The etiology of this patient’s malocclusion was probably a combination of his lip-biting habit and genetic factors.

Treatment objectives

The treatment objectives were to correct the skeletal Class II malocclusion (retrognathic mandible), improve his overjet and overbite, solve the dental crowding, and improve his facial appearance. Cessation of the lip-biting habit was considered essential. Much attention would be given to controlling the vertical growth of his molars because of the steep mandibular plane angle.

Treatment objectives

The treatment objectives were to correct the skeletal Class II malocclusion (retrognathic mandible), improve his overjet and overbite, solve the dental crowding, and improve his facial appearance. Cessation of the lip-biting habit was considered essential. Much attention would be given to controlling the vertical growth of his molars because of the steep mandibular plane angle.

Treatment alternatives

Our plan was 2-phase treatment. To reduce the skeletal discrepancy anteroposteriorly by growth modification, a functional appliance (Twin-block with high-pull headgear) was planned for the phase 1 treatment in preadolescence. Even though the patient did not have a posterior crossbite, it was necessary to achieve compensatory lateral expansion of the maxillary arch with a maxillary expander. We aimed to inhibit the growth of the maxilla, promote that of the mandible, and control the eruption of his molars, thus to correct the skeletal Class II relationship and improve his profile. Meanwhile, cessation of the lip-biting habit, functional training of lip muscles, and psychological counseling were important parts in the phase 1 treatment.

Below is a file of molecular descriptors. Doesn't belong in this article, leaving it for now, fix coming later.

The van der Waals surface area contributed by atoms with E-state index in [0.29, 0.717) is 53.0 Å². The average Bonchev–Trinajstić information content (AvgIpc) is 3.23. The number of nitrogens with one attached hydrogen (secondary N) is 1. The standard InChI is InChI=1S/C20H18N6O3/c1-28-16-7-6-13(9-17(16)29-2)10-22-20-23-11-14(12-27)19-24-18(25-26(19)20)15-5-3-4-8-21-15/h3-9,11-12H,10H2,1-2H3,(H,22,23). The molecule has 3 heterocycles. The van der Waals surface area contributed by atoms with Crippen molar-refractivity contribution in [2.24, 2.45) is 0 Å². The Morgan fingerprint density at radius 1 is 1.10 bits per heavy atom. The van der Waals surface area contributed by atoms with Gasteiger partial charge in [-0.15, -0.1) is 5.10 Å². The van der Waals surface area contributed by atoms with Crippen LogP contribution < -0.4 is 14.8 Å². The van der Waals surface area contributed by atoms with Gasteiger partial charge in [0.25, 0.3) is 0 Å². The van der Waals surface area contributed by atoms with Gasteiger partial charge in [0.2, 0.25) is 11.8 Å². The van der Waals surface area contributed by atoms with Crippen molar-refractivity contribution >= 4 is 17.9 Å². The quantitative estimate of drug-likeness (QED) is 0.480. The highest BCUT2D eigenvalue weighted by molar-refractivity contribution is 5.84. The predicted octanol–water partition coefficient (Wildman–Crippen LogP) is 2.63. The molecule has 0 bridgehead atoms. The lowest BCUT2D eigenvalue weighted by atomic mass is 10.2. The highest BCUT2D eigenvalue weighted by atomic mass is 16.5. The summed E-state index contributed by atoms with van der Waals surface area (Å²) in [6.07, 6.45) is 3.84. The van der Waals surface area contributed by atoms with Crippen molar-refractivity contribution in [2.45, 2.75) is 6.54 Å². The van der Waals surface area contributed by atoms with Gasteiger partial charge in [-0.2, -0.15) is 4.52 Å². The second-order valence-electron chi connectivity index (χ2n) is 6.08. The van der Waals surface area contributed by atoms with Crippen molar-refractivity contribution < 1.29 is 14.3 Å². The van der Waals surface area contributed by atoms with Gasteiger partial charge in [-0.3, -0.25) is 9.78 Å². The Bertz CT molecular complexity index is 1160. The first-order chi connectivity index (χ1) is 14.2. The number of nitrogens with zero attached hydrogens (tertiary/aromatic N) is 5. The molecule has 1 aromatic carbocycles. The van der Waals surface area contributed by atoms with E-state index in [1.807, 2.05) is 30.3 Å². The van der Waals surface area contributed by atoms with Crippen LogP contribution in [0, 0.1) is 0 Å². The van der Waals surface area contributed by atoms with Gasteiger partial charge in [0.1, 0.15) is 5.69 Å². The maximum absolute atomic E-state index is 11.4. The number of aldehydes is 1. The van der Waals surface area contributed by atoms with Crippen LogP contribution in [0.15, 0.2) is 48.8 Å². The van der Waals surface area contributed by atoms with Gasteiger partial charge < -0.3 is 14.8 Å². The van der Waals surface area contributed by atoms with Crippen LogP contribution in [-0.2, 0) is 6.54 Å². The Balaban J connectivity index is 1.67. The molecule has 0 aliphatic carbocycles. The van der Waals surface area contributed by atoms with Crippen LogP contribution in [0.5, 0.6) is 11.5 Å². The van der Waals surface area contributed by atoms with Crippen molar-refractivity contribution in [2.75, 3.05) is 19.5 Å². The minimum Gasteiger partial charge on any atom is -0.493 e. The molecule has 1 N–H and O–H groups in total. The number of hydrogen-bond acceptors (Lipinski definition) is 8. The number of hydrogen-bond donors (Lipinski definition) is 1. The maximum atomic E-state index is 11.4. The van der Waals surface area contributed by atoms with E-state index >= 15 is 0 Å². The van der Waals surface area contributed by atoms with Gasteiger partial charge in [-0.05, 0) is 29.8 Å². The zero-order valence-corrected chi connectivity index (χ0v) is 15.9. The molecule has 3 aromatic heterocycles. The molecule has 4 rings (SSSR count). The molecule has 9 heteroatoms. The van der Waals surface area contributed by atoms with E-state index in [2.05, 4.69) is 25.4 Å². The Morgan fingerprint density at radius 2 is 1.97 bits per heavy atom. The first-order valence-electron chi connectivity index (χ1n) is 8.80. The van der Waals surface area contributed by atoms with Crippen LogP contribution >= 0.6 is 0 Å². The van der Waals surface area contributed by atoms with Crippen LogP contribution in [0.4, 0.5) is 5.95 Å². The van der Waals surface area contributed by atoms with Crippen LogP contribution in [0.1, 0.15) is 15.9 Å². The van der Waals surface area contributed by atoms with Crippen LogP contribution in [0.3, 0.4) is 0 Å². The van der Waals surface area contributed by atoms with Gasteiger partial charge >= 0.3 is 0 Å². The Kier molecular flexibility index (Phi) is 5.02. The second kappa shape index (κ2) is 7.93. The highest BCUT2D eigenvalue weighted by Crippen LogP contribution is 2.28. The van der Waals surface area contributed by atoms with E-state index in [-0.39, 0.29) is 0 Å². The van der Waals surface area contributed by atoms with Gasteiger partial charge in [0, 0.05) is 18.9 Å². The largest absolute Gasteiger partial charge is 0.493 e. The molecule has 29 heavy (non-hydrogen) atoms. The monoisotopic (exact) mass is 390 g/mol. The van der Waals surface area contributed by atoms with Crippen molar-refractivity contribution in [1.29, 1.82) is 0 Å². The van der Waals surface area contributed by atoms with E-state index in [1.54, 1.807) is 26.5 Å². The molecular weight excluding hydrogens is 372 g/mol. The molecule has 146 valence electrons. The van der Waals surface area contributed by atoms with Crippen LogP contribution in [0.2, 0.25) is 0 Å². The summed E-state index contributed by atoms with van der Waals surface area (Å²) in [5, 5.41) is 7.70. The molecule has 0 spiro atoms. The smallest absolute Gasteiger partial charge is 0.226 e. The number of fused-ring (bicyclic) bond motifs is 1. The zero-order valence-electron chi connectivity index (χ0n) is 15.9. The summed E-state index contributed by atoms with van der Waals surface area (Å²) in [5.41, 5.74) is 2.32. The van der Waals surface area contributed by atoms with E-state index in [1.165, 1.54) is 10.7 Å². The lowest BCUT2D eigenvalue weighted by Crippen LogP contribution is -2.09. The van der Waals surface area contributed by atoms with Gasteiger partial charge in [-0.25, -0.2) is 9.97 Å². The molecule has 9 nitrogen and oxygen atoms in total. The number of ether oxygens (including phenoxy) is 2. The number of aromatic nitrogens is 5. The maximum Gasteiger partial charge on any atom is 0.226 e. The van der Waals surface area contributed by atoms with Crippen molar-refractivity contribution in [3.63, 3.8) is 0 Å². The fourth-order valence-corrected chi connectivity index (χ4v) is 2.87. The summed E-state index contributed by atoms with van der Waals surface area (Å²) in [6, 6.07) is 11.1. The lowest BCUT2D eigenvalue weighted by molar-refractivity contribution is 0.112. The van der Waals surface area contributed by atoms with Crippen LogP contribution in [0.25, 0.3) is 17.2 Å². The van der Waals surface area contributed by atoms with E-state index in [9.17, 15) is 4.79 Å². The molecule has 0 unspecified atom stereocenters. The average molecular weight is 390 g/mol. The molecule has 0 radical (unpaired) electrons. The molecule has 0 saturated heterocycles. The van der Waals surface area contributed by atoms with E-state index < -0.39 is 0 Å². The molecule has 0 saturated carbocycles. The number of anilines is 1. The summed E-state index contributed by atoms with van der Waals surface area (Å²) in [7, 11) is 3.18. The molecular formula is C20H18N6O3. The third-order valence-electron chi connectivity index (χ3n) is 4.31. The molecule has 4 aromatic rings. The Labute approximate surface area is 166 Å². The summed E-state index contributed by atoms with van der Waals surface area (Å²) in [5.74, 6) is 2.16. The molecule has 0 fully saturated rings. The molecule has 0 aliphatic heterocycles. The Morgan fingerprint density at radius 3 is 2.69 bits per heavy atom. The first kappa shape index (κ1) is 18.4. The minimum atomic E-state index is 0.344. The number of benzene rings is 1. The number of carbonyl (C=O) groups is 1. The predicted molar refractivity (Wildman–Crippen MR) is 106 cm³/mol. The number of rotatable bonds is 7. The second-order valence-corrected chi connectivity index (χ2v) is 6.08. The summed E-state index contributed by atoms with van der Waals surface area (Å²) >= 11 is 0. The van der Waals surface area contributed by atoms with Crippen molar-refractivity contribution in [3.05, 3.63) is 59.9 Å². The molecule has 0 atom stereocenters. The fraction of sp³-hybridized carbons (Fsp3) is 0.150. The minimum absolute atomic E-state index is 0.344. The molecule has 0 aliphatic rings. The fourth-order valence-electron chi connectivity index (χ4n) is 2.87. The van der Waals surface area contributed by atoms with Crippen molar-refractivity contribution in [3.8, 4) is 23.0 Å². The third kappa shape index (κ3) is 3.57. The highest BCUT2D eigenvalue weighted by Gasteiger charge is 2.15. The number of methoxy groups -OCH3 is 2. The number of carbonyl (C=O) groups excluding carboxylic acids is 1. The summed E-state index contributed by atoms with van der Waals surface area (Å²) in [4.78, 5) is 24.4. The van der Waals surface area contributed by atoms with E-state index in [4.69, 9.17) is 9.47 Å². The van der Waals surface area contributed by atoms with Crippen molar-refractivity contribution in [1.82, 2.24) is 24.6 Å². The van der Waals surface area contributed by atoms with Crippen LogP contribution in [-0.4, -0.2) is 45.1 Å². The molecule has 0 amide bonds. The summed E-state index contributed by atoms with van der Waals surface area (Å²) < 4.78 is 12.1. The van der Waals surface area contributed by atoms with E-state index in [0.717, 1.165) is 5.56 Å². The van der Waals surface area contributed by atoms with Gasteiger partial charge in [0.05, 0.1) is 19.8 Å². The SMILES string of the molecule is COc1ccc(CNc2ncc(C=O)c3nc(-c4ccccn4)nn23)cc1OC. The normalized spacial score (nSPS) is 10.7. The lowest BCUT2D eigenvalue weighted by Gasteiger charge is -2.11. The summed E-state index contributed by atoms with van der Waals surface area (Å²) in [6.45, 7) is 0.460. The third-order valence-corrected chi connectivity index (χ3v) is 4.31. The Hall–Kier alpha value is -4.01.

The need for extraction was to be determined according to the profile, the molar relationship, and other results after phase 1 treatment. A straight-wire appliance was then applied to align and level the dentition and to achieve a neutroclusion and a better profile.

Treatment progress